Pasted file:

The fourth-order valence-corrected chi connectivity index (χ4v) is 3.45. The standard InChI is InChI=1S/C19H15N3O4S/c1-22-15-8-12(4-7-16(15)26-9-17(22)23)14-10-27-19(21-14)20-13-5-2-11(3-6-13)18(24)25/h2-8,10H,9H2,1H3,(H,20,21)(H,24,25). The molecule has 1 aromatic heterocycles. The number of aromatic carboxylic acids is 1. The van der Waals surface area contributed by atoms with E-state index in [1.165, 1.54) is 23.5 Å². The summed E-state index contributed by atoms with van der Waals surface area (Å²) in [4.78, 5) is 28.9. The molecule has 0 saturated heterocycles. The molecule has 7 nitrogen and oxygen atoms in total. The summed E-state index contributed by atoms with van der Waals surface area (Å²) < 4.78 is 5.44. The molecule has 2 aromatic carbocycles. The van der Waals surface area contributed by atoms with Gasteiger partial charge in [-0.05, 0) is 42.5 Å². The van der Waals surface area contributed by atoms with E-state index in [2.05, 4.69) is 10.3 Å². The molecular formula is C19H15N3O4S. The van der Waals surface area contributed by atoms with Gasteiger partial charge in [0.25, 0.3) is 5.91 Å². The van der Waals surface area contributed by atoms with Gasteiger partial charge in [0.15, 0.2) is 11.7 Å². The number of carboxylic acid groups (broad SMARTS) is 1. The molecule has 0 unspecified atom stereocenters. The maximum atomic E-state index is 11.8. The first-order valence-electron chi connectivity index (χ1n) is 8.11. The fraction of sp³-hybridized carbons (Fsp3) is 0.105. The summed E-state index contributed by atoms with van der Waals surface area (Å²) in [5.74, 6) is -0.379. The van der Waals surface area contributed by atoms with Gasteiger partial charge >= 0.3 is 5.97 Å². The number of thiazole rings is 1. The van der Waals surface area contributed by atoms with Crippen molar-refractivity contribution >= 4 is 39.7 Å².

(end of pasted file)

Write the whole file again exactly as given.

The fourth-order valence-corrected chi connectivity index (χ4v) is 3.45. The standard InChI is InChI=1S/C19H15N3O4S/c1-22-15-8-12(4-7-16(15)26-9-17(22)23)14-10-27-19(21-14)20-13-5-2-11(3-6-13)18(24)25/h2-8,10H,9H2,1H3,(H,20,21)(H,24,25). The molecule has 1 aromatic heterocycles. The number of aromatic carboxylic acids is 1. The van der Waals surface area contributed by atoms with E-state index in [1.165, 1.54) is 23.5 Å². The summed E-state index contributed by atoms with van der Waals surface area (Å²) in [4.78, 5) is 28.9. The molecule has 0 saturated heterocycles. The molecule has 7 nitrogen and oxygen atoms in total. The summed E-state index contributed by atoms with van der Waals surface area (Å²) < 4.78 is 5.44. The molecule has 2 aromatic carbocycles. The van der Waals surface area contributed by atoms with Gasteiger partial charge in [-0.05, 0) is 42.5 Å². The van der Waals surface area contributed by atoms with E-state index in [2.05, 4.69) is 10.3 Å². The molecular formula is C19H15N3O4S. The van der Waals surface area contributed by atoms with Gasteiger partial charge in [0.25, 0.3) is 5.91 Å². The van der Waals surface area contributed by atoms with Gasteiger partial charge in [0.15, 0.2) is 11.7 Å². The number of carboxylic acid groups (broad SMARTS) is 1. The molecule has 0 unspecified atom stereocenters. The maximum atomic E-state index is 11.8. The first-order valence-electron chi connectivity index (χ1n) is 8.11. The fraction of sp³-hybridized carbons (Fsp3) is 0.105. The summed E-state index contributed by atoms with van der Waals surface area (Å²) in [5.74, 6) is -0.379. The van der Waals surface area contributed by atoms with Gasteiger partial charge >= 0.3 is 5.97 Å². The number of thiazole rings is 1. The van der Waals surface area contributed by atoms with Crippen molar-refractivity contribution >= 4 is 39.7 Å².